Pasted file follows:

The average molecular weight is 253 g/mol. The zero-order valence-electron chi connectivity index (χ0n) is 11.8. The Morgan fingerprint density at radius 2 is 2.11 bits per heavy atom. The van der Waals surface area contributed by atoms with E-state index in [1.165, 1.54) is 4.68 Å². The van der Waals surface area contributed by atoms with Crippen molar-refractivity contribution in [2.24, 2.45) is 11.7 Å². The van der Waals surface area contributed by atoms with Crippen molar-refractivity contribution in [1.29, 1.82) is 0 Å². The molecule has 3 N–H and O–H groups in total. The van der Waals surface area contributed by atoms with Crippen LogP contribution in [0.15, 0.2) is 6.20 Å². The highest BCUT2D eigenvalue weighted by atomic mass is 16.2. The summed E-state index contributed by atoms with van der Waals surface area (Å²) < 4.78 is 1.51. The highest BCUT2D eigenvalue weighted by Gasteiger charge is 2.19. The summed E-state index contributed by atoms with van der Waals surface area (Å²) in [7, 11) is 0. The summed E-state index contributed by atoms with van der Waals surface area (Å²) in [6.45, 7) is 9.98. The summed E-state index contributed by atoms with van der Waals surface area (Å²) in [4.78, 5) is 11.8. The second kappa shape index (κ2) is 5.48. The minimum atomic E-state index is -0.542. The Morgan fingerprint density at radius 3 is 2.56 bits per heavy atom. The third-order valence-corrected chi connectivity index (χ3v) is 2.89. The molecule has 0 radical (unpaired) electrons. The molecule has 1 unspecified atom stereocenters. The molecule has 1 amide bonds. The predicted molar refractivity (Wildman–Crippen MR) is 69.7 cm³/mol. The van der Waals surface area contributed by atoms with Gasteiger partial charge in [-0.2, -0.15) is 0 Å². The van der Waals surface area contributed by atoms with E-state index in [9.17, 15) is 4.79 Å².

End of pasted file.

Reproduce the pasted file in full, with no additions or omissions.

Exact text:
The average molecular weight is 253 g/mol. The zero-order valence-electron chi connectivity index (χ0n) is 11.8. The Morgan fingerprint density at radius 2 is 2.11 bits per heavy atom. The van der Waals surface area contributed by atoms with E-state index in [1.165, 1.54) is 4.68 Å². The van der Waals surface area contributed by atoms with Crippen molar-refractivity contribution in [2.24, 2.45) is 11.7 Å². The van der Waals surface area contributed by atoms with Crippen molar-refractivity contribution in [1.29, 1.82) is 0 Å². The molecule has 3 N–H and O–H groups in total. The van der Waals surface area contributed by atoms with Crippen LogP contribution in [0.15, 0.2) is 6.20 Å². The highest BCUT2D eigenvalue weighted by atomic mass is 16.2. The summed E-state index contributed by atoms with van der Waals surface area (Å²) < 4.78 is 1.51. The highest BCUT2D eigenvalue weighted by Gasteiger charge is 2.19. The summed E-state index contributed by atoms with van der Waals surface area (Å²) in [7, 11) is 0. The summed E-state index contributed by atoms with van der Waals surface area (Å²) in [6.45, 7) is 9.98. The summed E-state index contributed by atoms with van der Waals surface area (Å²) in [4.78, 5) is 11.8. The second kappa shape index (κ2) is 5.48. The minimum atomic E-state index is -0.542. The Morgan fingerprint density at radius 3 is 2.56 bits per heavy atom. The third-order valence-corrected chi connectivity index (χ3v) is 2.89. The molecule has 0 radical (unpaired) electrons. The molecule has 1 unspecified atom stereocenters. The molecule has 1 amide bonds. The predicted molar refractivity (Wildman–Crippen MR) is 69.7 cm³/mol. The van der Waals surface area contributed by atoms with Gasteiger partial charge in [-0.2, -0.15) is 0 Å². The van der Waals surface area contributed by atoms with E-state index in [9.17, 15) is 4.79 Å².